Bianchi et al. (II) (U.S. Pat. No. 4,101,060) also teach a front opening holster in which the front opening is maintained in a "closed" position by the bias of a pair of inverted "U" shaped spring members which extend from the closed rear edge of the holster, over the weapon and downward to the lower end of the front of the holster. The spring members are sewn between the shell and liner of the holster, are mechanically coupled at their innermost ends and are free at the front opening so that the entire front opening exhibits a substantially uniform resistance to opening. Closure straps are formed integrally with the holster body and overlie the hammer region of the handgun. The closure straps include recessed directional snaps which allow opening only upon the forward movement of the user's hand.
When the user desires to draw the weapon, he grips the handle of the gun and with his thumb releases the snap. The spring biased front of the holster provides a uniform resistance which decreases muzzle drag on the gun and allows the wearer to draw the gun smoothly and rapidly in a single motion.
Shoemaker (U.S. Pat. No. 4,580,707) teaches a spring release adjustable shoulder holster for wear beneath an outer jacket. The gun lies vertically within the holster with the butt facing forward and, as with other shoulder holsters, is to be drawn cross-body of the wearer. The rear of the holster is spring biased in a manner similar to Bianchi. The spring members are formed as a "W" shape from a single piece of wire which is mounted from the center point of the wire to the front of the holster. The portions of the wire are over-biased to create a generally uniform resistance to the rear opening.
When the wearer wishes to draw the pistol, he grips the handle of the pistol and withdraws it across his body against the biased force of the closure springs.
DeSantis et al. (I) (U.S. Pat. No. 4,966,320) and DeSantis et al. (II) (U.S. Pat. No. 5,170,919) each teach a handgun holster which is completely concealed by an ordinary carrying pouch. The holster is attached to a back portion mounted on the wearer while a front portion comprising the ordinary carrying pouch is integrally yet only partially attached to the back portion. The top and at least one side of the front portion fold over and are attached by VelcroŽ to the back portion to enclose the holster in an inner area for storing the handgun. An attached belt allows the wearer to wear the pouch around his/her waist. The outward facing portion of the pouch may have actual zippered pockets for carrying ammunition or other articles, or the pockets may be only simulated.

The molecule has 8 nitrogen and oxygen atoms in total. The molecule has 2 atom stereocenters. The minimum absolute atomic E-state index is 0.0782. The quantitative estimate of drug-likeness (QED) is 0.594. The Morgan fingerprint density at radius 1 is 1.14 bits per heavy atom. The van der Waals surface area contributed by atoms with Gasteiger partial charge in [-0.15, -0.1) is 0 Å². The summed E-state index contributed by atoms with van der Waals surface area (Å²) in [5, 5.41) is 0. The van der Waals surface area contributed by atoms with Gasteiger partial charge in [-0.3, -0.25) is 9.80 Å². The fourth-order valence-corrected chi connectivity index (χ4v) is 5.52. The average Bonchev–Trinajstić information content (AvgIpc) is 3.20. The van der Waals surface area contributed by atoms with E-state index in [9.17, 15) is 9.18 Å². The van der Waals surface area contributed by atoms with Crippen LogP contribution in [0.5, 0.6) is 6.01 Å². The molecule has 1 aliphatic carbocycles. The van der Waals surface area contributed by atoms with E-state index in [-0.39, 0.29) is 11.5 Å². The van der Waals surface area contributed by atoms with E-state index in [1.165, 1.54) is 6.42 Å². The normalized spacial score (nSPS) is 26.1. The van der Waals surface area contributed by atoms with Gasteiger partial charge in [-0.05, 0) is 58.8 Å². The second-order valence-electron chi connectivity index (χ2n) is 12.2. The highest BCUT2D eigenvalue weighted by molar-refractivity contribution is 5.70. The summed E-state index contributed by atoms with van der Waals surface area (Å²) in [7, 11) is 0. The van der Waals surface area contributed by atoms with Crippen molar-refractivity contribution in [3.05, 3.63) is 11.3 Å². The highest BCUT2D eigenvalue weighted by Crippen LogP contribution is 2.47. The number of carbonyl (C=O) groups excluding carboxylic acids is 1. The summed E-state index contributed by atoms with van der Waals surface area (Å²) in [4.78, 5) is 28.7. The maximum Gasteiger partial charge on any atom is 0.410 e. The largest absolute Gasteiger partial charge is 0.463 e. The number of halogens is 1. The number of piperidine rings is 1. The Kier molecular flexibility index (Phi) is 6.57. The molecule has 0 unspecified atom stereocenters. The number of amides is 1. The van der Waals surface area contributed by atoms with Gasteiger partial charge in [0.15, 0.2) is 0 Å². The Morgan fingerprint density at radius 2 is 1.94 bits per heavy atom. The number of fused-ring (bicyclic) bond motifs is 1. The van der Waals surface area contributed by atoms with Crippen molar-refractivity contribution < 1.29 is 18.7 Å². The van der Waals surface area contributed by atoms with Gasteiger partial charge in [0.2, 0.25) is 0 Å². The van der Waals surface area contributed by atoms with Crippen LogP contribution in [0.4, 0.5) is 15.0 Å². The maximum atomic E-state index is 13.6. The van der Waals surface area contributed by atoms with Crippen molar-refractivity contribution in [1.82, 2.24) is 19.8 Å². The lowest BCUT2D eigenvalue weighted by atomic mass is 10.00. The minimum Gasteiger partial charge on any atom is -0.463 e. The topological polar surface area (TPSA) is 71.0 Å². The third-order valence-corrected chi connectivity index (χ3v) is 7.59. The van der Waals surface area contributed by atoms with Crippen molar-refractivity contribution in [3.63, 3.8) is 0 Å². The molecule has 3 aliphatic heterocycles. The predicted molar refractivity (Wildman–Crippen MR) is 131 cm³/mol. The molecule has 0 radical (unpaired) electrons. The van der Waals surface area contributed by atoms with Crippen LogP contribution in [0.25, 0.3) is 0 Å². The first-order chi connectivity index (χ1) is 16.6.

Should the wearer have need to draw the weapon, he or she need only grip the flap of the pouch and pull which releases the VelcroŽ strips and allows the flap to be torn away from the back portion and expose the holster and gun, thereby providing easy and rapid access to the weapon.
However, in spite of previous attempts to provide an ideal unobtrusive weapon carrier for protection of oneself against the social predators that run rampant on our streets, none accomplished completely the portability and smooth operation necessary to achieve quick and reliable access to a stored weapon without alerting the predator that the designated victim is capable of self-defense. It is toward this goal that the present invention is directed.
The present invention relates generally to an unobtrusive carrier having quick-release access for protective devices contained or holstered therein and more particularly to a shoulder carried attache, briefcase or purse-like structure having a spring biased compartment accessible through an opening in one edge of the carrier in which self-protective devices such as a pepper spray, a mace dispenser or a handgun can be unobtrusively stored. Thus, the carrier provides quick and easy access to the self-protective device should the sudden need for its use arise. Furthermore, the carrier device is constructed so that, when worn over the shoulder with a strap, the closed compartment is disposed in the body portion of the device separate from and independent of one or more main storage areas and is accessed quickly by one hand releasing the locking means to activate a spring-biased frame assembly which pops open the front of the compartment and allows ready access to the self-protective device mounted therewithin.